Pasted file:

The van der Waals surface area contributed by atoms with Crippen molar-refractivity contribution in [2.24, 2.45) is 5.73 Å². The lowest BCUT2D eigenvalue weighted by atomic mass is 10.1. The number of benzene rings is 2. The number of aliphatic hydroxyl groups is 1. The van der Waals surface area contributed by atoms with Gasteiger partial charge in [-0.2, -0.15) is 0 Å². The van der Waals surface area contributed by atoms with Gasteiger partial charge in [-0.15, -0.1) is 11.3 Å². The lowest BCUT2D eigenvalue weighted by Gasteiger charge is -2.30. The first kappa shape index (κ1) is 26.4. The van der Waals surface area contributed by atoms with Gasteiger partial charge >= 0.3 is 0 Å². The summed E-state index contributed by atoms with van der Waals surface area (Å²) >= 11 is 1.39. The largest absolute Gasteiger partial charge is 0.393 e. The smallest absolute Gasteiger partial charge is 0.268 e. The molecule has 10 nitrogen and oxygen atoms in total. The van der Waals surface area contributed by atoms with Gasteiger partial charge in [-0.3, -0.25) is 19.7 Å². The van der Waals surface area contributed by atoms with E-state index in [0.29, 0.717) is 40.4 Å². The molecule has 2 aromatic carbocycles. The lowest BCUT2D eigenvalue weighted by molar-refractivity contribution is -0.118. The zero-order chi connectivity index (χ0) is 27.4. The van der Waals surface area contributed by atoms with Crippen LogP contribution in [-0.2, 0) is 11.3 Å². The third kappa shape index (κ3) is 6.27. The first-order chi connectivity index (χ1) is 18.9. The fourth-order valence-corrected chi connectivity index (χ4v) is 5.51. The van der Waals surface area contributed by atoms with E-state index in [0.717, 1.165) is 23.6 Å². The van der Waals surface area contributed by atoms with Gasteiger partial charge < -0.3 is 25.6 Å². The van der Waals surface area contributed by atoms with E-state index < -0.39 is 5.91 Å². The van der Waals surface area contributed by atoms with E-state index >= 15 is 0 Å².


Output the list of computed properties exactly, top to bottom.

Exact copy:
The van der Waals surface area contributed by atoms with Crippen molar-refractivity contribution in [2.24, 2.45) is 5.73 Å². The lowest BCUT2D eigenvalue weighted by atomic mass is 10.1. The number of benzene rings is 2. The number of aliphatic hydroxyl groups is 1. The van der Waals surface area contributed by atoms with Gasteiger partial charge in [-0.2, -0.15) is 0 Å². The van der Waals surface area contributed by atoms with Gasteiger partial charge in [-0.15, -0.1) is 11.3 Å². The lowest BCUT2D eigenvalue weighted by Gasteiger charge is -2.30. The first kappa shape index (κ1) is 26.4. The van der Waals surface area contributed by atoms with Gasteiger partial charge >= 0.3 is 0 Å². The summed E-state index contributed by atoms with van der Waals surface area (Å²) >= 11 is 1.39. The largest absolute Gasteiger partial charge is 0.393 e. The smallest absolute Gasteiger partial charge is 0.268 e. The molecule has 10 nitrogen and oxygen atoms in total. The van der Waals surface area contributed by atoms with Gasteiger partial charge in [-0.3, -0.25) is 19.7 Å². The van der Waals surface area contributed by atoms with E-state index in [0.29, 0.717) is 40.4 Å². The molecule has 2 aromatic carbocycles. The lowest BCUT2D eigenvalue weighted by molar-refractivity contribution is -0.118. The zero-order chi connectivity index (χ0) is 27.4. The van der Waals surface area contributed by atoms with Crippen LogP contribution in [-0.2, 0) is 11.3 Å². The third kappa shape index (κ3) is 6.27. The first-order chi connectivity index (χ1) is 18.9. The fourth-order valence-corrected chi connectivity index (χ4v) is 5.51. The van der Waals surface area contributed by atoms with E-state index in [0.717, 1.165) is 23.6 Å². The van der Waals surface area contributed by atoms with Gasteiger partial charge < -0.3 is 25.6 Å². The van der Waals surface area contributed by atoms with E-state index < -0.39 is 5.91 Å². The van der Waals surface area contributed by atoms with E-state index >= 15 is 0 Å².